Wellesley students learn how to be wrong with Kathryn Schulz: “Being Wrong” author speaks to importance of admitting and accepting mistakes

Contributing Writer

Kathryn Schulz, author of “Being Wrong,” the summer reading selection for the Class of 2017, gave a lecture the evening of Oct. 9 about the central messages of her book. “Being Wrong” is a treatise on what it means to be “wrong” in society today, and the feelings and responses the errors evoke.

Schulz draws on diverse sources from aviation science to philosophy (and everything in between) to discuss, anecdotally, why the idea of “human error” is so devastating to humans, and why people are so prone to insisting, even over relatively petty matters, on being right.

Schulz’s thesis in “Being Wrong” is that being wrong, and the process of making mistakes, is critical to becoming an inquisitive thinker and an analytical and empathetic individual.

In her lecture “Being Wrong (or what you should really be learning at college—and also for the rest of your life),” Schulz discussed why accepting—and admitting—error is vitally important to studying the liberal arts. Schulz, who studied at Brown University, said that she doesn’t believe that students can’t truly be curious or compassionate without accepting that they may be wrong.

Schulz also made herself available before the lecture for an informal chat with several Wellesley students who had been nominated by professors for the opportunity to join the conversation. She freely dispensed advice, including that, sometimes, the best way to deal with the possibility of being wrong is to ignore it, and if you’re torn between two equally compelling choices, one will probably be fine either way.

She also reminded students not to put too much pressure on themselves to pick a career or plan out their life while they’re in their twenties—there’s still plenty of life left afterwards and plenty of time to have adventures.

Schulz, who describes herself as the “world’s leading wrongologist,” continued to ease Wellesley students through the steps of making mistakes throughout the lecture.

She reminded the audience that, even though most primary and secondary schools are focused on eliminating students’ errors, college is about intellectual exploration and creativity, which inherently requires the occasional error.

One of Schulz’s most emphatic points was that the most harm students at a liberal arts institution can do to the world is insist that they are absolutely and irrevocably correct rather than moving beyond a point of contention and focusing on larger problems.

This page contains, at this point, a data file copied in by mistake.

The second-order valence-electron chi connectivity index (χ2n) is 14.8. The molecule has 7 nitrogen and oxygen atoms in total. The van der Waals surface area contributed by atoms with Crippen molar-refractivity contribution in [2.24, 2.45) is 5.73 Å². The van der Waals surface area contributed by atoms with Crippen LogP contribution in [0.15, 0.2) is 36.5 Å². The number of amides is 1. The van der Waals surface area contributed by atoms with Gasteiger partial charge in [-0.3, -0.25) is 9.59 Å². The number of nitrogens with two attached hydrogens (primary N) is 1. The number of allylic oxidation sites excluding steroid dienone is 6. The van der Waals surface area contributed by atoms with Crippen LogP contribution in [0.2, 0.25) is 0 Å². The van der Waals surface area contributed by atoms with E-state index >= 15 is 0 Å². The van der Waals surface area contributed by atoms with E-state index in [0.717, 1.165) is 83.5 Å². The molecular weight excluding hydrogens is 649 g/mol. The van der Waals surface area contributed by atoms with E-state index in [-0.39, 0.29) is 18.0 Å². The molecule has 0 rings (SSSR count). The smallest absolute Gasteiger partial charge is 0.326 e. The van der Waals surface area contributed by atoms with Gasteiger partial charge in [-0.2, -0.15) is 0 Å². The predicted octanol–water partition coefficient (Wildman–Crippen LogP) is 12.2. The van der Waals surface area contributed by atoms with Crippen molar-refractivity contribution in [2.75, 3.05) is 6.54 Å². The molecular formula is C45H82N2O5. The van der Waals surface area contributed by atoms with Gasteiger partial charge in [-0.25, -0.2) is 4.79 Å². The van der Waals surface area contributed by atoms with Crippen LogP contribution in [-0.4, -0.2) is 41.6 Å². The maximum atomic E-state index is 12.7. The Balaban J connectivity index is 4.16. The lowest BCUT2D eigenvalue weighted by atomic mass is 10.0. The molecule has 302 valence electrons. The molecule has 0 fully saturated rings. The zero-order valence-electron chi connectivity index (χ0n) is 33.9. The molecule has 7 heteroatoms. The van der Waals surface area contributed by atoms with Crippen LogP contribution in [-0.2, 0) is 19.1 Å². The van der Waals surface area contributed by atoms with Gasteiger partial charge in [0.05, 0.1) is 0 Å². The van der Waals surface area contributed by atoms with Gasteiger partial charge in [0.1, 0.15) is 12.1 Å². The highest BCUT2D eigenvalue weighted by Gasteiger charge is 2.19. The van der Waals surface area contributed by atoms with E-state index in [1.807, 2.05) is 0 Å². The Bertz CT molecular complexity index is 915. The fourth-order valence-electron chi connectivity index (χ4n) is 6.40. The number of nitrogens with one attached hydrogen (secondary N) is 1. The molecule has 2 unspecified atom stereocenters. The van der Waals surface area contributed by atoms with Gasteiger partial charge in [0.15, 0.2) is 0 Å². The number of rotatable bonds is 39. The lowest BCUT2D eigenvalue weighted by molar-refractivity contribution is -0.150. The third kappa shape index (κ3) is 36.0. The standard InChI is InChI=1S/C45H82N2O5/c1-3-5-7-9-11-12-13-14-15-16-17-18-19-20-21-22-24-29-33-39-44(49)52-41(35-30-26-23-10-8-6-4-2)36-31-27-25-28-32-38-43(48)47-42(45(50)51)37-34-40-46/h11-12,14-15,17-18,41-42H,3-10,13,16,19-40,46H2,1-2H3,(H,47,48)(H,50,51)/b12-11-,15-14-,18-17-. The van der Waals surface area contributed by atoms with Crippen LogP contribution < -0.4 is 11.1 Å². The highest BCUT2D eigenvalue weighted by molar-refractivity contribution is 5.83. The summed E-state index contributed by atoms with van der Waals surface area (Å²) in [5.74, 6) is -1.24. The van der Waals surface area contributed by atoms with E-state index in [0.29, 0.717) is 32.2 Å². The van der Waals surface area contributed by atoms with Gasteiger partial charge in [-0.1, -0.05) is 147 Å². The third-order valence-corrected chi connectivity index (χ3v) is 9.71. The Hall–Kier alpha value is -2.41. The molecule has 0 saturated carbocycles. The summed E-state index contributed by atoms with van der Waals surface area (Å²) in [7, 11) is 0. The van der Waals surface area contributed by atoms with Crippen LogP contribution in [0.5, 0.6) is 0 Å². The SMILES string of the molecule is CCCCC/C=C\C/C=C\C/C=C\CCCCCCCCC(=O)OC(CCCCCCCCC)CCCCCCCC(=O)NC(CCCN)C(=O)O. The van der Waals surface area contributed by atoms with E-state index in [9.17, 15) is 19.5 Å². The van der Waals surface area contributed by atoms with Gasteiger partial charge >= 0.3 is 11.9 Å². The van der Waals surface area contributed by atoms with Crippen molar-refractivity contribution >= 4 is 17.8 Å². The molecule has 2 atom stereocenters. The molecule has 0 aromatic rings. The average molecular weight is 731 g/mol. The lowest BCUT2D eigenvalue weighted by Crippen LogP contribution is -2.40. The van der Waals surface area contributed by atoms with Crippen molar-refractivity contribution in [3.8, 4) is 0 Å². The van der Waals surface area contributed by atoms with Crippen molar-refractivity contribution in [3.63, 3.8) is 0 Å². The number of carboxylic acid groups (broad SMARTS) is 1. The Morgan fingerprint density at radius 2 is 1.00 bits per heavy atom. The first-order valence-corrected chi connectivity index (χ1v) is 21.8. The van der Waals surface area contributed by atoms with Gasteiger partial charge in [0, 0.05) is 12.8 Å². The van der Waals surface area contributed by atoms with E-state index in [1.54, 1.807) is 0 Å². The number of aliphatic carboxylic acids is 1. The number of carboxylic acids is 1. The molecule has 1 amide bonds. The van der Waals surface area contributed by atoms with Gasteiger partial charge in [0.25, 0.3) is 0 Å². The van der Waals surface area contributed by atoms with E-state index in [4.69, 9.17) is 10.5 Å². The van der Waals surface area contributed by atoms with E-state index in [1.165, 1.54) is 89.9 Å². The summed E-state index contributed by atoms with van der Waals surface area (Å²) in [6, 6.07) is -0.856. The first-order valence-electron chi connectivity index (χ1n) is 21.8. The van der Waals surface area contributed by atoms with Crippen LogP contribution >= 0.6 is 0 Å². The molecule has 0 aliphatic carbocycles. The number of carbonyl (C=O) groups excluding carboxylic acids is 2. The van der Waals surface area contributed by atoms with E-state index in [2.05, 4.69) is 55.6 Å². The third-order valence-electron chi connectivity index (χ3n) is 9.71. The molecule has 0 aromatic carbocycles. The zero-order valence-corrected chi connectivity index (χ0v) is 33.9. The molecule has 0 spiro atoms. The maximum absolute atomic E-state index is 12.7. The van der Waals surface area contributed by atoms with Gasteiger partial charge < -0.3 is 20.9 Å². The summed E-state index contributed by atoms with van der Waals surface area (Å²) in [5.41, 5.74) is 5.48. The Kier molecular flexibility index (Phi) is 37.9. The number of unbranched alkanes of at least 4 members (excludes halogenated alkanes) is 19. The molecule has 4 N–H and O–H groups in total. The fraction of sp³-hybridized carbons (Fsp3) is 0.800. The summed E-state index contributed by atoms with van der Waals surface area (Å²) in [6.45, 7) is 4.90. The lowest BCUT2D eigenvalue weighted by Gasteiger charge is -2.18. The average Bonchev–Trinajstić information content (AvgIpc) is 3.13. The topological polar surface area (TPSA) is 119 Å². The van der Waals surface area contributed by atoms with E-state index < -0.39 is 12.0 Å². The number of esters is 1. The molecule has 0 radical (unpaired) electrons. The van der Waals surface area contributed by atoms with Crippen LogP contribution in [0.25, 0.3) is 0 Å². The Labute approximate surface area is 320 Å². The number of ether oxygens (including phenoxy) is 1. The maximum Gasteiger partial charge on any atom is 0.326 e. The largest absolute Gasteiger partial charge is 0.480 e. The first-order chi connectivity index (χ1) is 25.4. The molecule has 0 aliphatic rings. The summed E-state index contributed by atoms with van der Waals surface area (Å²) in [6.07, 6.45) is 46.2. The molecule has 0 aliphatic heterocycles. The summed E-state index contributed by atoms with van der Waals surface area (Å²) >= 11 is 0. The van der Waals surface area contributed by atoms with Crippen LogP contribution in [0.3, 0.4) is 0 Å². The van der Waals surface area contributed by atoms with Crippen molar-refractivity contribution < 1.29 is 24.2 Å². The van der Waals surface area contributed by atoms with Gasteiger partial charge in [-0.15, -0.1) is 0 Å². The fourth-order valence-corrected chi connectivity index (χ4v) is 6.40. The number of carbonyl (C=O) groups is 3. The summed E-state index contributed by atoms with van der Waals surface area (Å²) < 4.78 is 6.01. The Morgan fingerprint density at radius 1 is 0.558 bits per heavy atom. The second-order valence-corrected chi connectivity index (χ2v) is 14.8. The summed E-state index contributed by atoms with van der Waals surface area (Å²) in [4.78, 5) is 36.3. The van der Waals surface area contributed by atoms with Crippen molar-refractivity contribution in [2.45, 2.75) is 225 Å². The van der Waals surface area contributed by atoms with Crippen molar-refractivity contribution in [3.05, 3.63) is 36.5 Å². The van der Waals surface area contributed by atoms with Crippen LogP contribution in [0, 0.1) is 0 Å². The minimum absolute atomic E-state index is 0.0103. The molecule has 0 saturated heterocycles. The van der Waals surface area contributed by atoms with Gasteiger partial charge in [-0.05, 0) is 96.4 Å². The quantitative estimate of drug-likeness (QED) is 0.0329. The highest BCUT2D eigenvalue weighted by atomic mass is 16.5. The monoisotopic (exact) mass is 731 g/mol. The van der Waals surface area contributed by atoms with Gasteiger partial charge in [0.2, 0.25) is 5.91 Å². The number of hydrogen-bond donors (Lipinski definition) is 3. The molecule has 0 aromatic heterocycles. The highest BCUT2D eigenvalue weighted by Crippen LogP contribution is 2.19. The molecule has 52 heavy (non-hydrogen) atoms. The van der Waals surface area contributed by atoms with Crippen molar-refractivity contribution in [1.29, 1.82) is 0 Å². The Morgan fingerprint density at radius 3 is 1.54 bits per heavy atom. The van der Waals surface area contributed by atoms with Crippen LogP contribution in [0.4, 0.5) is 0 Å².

Much of Schulz’s lecture focused on the metaphor of minds as maps, or that people go through life believing that their perception is reality and that their worldview is complete. She reminded the attendees that their maps were, in fact, quite incomplete, and that desire to fill in the incomplete spaces should drive both intellectual and literal exploration. Likewise, we have to acknowledge that the construction of our worldview reflects both our background and current surroundings.

This brief but enthusiastically relayed epistemological tangent seemed like it was straight out of “Being Wrong” itself—a logical point about human mentality reinforced with very technical and intellectual information.

The mood in the room was clearly hesitant about these ideas—Schulz herself remarked that Wellesley students thrive in a system that punishes being incorrect, so accepting error in daily life wouldn’t always be easy. Dominique McKenzie ’17 asked the question many members of the audience were wondering: what advice would Schulz give to students who did grow up in that environment? Schulz responded that time was the only remedy, and that accepting one’s mistakes “gracefully” and with a sense of humor could eventually become a habit if practiced often enough.

Naturally, the conversation quickly turned to the state of the oft-maligned American educational system. Elise Brown ’17 asked if the school system is currently so focused on eliminating error, how it should be changed to better benefit students. Schulz responded that the problem is with standardized testing, but she’s optimistic that the necessary changes will be made.

Over the summer, free copies of “Being Wrong” were mailed to the 539 entering students in the Class of 2017. Attendance at Schulz’s lecture, however, was sparse, likely due to the various other club events and lectures scheduled in other venues in the same time slot. Luckily for those who missed the lecture, though, Wellesley students may have an advantage when it comes to accepting their own errors. Exiting the lecture, Medeea Popescu ’17 remarked that being in a classroom of all women “made it easier to admit to being wrong,” echoing Schulz’s stated support for women’s colleges.

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